Tiger in the Menagerie


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Emma Jones

Sreekumar K                                                                                                                   Facilitator, L’ecole Chempaka International, Thiruvananthapuram, Kerala, India

Tiger in the Menagerie by Emma Jones is more like a collage of images than a poem. It catches in very few words the ferocious nature of a Tiger enclosed in a small and oppressive place. There is also a fine play of words as the poet uses one part of speech for another deliberately to create a great impact on the reader. The end result is that the poem can be read several times and each time our mind responds differently to the poem.

The poem is also an example of how real poetry will defy any kind of rephrasing or translation. It is generally said that poetry is what is lost in translation. It can be said about simplification or explanation. Poetry works on the limitations of language. It goes beyond the limitation and any attempt to bring it back to the confines of language is bound to fail.

Literature is, in general understood by most people as allegorical in nature. Those who are not well trained in literature will always try to figure out what each line and phrase is ‘trying to tell’ them. This leads to lot of far fetching. Since we don’t do this for an abstract painting, breaking it down to the colours or lines, we should not do this to poetry either breaking it down to its fine elements. Like an impressionist painting this poem gets written on our mind and each time in a different way.

However, a close look at the structure, content and style might help the ordinary reader. First of all the poem has an interesting structure. On the page the lines look like those on the flanks of a tiger. Two three-line stanzas in the beginning, middle and end and two two-line stanzas in between them, together, give us the image of something seen through the bars of cage. The lines resemble the stripes on the tiger too.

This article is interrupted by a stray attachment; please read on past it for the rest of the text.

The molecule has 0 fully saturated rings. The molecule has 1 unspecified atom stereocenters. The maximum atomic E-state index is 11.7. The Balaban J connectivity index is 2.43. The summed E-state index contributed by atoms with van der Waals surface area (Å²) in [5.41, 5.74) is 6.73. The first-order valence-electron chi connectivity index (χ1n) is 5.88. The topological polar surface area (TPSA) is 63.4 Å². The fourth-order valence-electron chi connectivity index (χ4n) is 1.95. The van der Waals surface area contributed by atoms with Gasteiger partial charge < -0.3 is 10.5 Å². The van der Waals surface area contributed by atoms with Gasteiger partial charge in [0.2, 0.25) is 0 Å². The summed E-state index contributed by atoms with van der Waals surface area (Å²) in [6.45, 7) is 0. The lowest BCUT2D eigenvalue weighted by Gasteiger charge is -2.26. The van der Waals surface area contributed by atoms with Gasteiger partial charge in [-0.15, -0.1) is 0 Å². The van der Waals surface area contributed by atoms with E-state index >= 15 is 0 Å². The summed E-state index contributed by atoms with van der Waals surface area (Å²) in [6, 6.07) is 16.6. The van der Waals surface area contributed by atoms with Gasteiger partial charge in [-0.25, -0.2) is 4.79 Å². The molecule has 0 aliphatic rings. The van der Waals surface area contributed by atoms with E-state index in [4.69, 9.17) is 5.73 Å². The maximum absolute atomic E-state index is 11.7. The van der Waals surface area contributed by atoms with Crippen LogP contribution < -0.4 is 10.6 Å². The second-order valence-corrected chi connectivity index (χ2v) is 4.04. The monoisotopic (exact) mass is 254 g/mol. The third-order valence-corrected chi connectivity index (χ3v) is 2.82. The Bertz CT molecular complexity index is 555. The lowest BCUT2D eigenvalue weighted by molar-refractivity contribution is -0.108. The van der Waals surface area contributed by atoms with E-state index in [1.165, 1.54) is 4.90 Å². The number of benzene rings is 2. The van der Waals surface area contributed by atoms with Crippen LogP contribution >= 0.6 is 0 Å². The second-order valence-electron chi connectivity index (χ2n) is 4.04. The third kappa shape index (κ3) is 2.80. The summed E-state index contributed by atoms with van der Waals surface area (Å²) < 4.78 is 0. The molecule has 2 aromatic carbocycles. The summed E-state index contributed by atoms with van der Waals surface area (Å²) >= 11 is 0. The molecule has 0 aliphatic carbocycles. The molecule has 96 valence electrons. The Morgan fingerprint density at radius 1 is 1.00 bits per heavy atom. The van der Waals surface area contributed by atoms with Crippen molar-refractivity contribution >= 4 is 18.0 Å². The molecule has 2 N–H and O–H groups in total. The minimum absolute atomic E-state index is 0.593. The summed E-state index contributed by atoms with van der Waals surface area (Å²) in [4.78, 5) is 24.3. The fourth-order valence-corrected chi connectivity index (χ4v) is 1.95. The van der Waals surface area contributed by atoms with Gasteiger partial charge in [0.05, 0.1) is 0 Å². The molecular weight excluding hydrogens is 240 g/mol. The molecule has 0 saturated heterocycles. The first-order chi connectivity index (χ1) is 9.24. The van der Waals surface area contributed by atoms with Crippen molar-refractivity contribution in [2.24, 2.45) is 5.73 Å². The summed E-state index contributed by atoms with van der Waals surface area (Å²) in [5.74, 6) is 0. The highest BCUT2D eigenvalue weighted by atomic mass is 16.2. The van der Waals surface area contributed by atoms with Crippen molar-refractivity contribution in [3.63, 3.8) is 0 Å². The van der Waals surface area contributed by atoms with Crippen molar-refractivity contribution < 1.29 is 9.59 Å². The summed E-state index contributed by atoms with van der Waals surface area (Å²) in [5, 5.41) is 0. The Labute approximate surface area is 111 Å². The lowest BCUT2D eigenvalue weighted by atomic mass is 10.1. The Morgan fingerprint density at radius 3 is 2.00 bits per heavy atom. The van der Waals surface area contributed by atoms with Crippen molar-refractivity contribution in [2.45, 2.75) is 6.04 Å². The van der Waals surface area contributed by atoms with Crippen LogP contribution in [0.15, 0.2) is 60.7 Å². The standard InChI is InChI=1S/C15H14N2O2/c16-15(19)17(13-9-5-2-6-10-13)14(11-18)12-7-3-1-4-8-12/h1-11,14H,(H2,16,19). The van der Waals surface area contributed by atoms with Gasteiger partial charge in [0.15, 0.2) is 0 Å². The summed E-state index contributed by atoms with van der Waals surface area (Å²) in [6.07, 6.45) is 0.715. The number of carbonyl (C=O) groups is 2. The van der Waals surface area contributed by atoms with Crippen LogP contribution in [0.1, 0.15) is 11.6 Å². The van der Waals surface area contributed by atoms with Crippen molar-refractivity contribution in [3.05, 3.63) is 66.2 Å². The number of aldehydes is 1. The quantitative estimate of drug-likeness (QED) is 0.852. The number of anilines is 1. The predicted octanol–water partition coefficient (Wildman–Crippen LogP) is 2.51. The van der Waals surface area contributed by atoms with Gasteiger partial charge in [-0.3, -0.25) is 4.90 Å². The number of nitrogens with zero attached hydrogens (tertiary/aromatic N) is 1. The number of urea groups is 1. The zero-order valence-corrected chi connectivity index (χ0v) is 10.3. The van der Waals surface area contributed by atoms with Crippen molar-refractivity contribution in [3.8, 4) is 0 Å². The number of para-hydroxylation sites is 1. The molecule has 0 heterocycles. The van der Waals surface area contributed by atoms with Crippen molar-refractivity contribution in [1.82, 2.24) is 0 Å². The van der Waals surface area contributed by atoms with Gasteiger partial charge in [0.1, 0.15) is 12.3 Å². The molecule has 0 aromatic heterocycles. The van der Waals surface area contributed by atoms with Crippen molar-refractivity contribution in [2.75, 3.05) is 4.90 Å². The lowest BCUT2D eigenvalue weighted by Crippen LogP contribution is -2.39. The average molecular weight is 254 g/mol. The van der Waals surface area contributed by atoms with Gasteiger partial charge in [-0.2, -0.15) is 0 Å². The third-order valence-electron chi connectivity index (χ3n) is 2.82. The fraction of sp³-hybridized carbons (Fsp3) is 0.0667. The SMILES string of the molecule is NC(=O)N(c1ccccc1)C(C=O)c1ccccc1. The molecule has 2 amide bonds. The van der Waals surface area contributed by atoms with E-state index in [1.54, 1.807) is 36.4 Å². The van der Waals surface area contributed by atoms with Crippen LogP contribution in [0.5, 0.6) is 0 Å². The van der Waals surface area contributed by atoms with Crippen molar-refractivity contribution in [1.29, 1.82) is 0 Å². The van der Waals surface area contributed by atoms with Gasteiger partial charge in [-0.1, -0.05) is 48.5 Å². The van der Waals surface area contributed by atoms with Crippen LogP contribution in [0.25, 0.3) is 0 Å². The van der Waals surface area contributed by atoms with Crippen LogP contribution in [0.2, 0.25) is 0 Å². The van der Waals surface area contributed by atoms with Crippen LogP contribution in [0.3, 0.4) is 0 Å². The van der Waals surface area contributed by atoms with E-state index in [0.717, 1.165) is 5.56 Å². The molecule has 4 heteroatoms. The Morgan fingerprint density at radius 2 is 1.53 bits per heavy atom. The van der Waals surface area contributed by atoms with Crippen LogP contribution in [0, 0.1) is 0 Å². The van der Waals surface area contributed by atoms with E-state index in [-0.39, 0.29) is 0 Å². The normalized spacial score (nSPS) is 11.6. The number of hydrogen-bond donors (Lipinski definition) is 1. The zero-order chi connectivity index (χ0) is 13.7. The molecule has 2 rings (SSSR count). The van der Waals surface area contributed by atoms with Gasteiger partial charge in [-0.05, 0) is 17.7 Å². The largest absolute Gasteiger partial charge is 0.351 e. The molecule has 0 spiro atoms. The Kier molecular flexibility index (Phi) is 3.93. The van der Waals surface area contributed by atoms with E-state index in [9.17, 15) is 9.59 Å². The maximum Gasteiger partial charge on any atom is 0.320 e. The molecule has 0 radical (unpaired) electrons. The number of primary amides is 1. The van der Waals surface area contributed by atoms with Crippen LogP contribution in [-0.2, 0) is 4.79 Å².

On the content side, the basic elements in the nature and appearance of the animal are brought to the front. The poet plays with time and space to effect a certain universality to her theme. The narrative strain has an obscure beginning.

No one could say how the tiger got into the menagerie.

But what was encased and shown around was not as real as a tiger. It was like the painting of a tiger, not comprehensive or complete but only what was needed by the painter or the artist was there. It was too brilliant to look like a dirty predator.

too much like the painting of a tiger.

But at night the captured and the capturer were one and the same. At an unguarded moment, the alertness drops off and so does the distinction. That which is caught and that which caught it became one and the same.

when it was time for those eyes to rock shut

That which inhibited or prevented the tiger’s movements merged itself into the tiger giving it total freedom.

the bars were the lashes of the stripes
the stripes were the lashes of the bars

Aggression, unashamed of itself, with no eyes whatsoever to see itself, walked the world especially the Indian subcontinent.

and they walked together in their dreams so long
through the long colonnade
that shed its fretwork to the Indian main

But when the sun rose, all was made bare and the great tiger had become nothing but an image in someone’s eye or mind. An eye seeking the tiger saw it wherever it looked.

that when the sun rose they’d gone and the tiger was
one clear orange eye that walked into the menagerie.

But eventually at some point in history the tiger lose its ‘tigerness’ and it was not something worth looking at, let alone looking up to.

No one could say how the tiger got out in the menagerie.
It was too bright, too bare.